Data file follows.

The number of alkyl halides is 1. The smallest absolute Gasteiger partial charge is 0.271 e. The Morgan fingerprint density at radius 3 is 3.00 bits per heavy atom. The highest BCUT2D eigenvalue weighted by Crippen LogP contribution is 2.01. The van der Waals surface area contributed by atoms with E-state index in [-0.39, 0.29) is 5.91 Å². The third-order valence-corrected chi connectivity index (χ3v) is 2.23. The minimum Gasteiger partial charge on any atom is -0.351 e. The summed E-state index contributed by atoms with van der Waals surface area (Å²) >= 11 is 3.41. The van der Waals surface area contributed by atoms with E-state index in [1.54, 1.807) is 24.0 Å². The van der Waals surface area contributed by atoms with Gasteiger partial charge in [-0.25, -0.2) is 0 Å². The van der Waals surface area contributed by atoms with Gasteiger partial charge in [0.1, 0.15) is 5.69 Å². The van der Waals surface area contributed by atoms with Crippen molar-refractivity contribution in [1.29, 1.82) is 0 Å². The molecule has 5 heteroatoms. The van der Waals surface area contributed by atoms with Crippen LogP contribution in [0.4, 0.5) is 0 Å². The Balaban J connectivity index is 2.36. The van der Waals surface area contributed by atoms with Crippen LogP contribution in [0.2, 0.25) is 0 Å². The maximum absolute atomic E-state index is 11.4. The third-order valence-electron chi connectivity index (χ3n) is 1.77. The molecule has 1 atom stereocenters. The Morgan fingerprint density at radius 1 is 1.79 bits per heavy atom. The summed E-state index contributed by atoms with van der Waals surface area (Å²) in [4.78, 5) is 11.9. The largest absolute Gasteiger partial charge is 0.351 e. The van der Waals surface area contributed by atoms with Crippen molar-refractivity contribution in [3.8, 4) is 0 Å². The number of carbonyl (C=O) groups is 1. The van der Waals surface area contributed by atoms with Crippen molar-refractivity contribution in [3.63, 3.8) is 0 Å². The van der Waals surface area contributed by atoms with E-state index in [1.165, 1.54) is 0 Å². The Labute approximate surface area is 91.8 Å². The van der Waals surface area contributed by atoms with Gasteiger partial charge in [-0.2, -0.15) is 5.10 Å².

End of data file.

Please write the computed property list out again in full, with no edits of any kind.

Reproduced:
The number of alkyl halides is 1. The smallest absolute Gasteiger partial charge is 0.271 e. The Morgan fingerprint density at radius 3 is 3.00 bits per heavy atom. The highest BCUT2D eigenvalue weighted by Crippen LogP contribution is 2.01. The van der Waals surface area contributed by atoms with E-state index in [-0.39, 0.29) is 5.91 Å². The third-order valence-corrected chi connectivity index (χ3v) is 2.23. The minimum Gasteiger partial charge on any atom is -0.351 e. The summed E-state index contributed by atoms with van der Waals surface area (Å²) >= 11 is 3.41. The van der Waals surface area contributed by atoms with E-state index in [1.54, 1.807) is 24.0 Å². The van der Waals surface area contributed by atoms with Gasteiger partial charge in [-0.25, -0.2) is 0 Å². The van der Waals surface area contributed by atoms with Gasteiger partial charge in [0.1, 0.15) is 5.69 Å². The van der Waals surface area contributed by atoms with Crippen molar-refractivity contribution in [1.29, 1.82) is 0 Å². The molecule has 5 heteroatoms. The van der Waals surface area contributed by atoms with Crippen LogP contribution in [0.4, 0.5) is 0 Å². The Balaban J connectivity index is 2.36. The van der Waals surface area contributed by atoms with Crippen LogP contribution in [0.2, 0.25) is 0 Å². The maximum absolute atomic E-state index is 11.4. The third-order valence-electron chi connectivity index (χ3n) is 1.77. The molecule has 1 atom stereocenters. The Morgan fingerprint density at radius 1 is 1.79 bits per heavy atom. The summed E-state index contributed by atoms with van der Waals surface area (Å²) in [4.78, 5) is 11.9. The largest absolute Gasteiger partial charge is 0.351 e. The van der Waals surface area contributed by atoms with Crippen molar-refractivity contribution in [3.8, 4) is 0 Å². The number of carbonyl (C=O) groups is 1. The van der Waals surface area contributed by atoms with Crippen molar-refractivity contribution in [3.63, 3.8) is 0 Å². The van der Waals surface area contributed by atoms with E-state index in [1.165, 1.54) is 0 Å². The Labute approximate surface area is 91.8 Å². The van der Waals surface area contributed by atoms with Gasteiger partial charge in [-0.2, -0.15) is 5.10 Å².